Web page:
Liz Elton employs time related narratives, vegetable dyes and compostable materials to consider our relationship with landscape, and waste. Paintings such as ‘100 Harvests’, referencing research discussing compromised soil fertility, have been made on compostable food recycling bag material, which is made from crops such as corn or potatoes and produced in order to facilitate the disposal of waste food. It is fragile and ethereal and floats like parachute silk with the movement of the air around it.
Her piece ‘Fields’ shows a painting based on an 1805 map of Highbury before St Saviours was built when the land was used for dairy farming. Installed outside at Florence Trust the work gradually became torn and damaged, slowly revealing more of the landscape. You can view the video here.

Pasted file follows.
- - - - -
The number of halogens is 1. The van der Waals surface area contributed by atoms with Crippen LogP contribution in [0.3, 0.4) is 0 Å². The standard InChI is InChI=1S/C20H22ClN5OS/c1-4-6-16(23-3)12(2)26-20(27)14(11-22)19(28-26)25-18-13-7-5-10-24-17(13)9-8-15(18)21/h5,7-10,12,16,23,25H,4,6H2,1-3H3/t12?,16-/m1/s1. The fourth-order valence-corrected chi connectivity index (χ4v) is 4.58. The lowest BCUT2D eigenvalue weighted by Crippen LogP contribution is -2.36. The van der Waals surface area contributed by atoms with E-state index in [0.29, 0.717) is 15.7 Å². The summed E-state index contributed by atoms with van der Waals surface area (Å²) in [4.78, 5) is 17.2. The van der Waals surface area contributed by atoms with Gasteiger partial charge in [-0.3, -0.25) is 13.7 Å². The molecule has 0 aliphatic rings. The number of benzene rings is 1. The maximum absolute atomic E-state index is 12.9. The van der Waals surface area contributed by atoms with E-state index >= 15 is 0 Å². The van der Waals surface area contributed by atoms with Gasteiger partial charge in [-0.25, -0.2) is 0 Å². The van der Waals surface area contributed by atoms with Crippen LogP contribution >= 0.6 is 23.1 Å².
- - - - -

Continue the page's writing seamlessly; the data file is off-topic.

During Lockdown she was at home and found ways to expand her practice using what was to hand, photographing kitchen waste on its way to the compost bin. The images are rooted both in still life painting and a history of artists offering their own waste as creative production, and aim to find a sense of potential or hope in what we have discarded.
Works for Sale:
‘100 Harvests’, Water miscible oil on 100 compostable cornstarch food-waste recycling bags, 300 x 364 cm, POA.
‘Three ‘Lockdown Diary’ Images’, Archival quality pigment print on Hahnemuhle, each an edition of 30, 30 x 20cm framed, £60 each (framed) or £150 for all three (also available unframed at £50 each).
Images and Text © Liz Elton.